Intervention on the floor of the Commission on Narcotic Drugs Reconvened Session Dec. 5 2014

IMG_4777Civil Society Intervention December 2
ECOSOC Organisation: International Drug Policy Consortium (IDPC Consortium)
Speaker: Dr. Katherine Irene Pettus, PhD

Thank you for giving me the floor Mr. Chairman, esteemed delegates. My intervention on behalf of International Drug Policy Consortium will be in two sections, procedural and substantive, although I believe as the Uruguay representative said yesterday that the procedural is substantive.

I thank the Chair and Secretariat for facilitating civil society involvement in the UNGASS (United Nations General Assembly Special Session on Drugs 2016) process and welcome the many statements from member states on the importance of civil society participation in that process and in the associated preparations.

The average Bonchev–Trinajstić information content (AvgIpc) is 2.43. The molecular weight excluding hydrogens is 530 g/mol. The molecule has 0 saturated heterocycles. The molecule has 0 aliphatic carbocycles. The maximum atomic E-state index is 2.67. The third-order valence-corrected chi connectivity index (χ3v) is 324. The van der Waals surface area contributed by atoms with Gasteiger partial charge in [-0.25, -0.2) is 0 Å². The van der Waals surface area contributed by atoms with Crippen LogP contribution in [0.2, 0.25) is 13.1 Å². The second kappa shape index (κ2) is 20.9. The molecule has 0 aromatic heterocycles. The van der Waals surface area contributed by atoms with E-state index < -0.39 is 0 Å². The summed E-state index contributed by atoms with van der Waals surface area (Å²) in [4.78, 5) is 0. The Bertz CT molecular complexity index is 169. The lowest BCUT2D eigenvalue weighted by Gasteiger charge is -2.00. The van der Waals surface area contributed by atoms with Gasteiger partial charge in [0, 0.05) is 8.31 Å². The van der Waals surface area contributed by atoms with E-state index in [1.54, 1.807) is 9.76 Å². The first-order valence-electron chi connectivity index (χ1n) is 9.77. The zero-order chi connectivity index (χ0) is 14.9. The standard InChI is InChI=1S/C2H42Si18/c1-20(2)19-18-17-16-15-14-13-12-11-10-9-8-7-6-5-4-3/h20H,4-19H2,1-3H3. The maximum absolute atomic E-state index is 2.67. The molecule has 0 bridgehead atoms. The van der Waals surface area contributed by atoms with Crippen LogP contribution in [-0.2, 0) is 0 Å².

Since meaningful engagement will not be achieved if debates and preparatory workshops remain structured according to CND rules, we need to find different ways of structuring debates so engagement is interactive and substantive.

IDPC is clearly calling for an open UNGASS, inclusive of all voices, accepting all perspectives, and not pre-judging outcomes. We look forward to promoting this through upcoming procedures.

Now for the substantive part: My organisation is advocating for the people — most of whom live in your countries — more than 83% of the world — who have no access to pain medicine stronger than aspirin, for late stage cancer, AIDS, surgery, and other treatable suffering.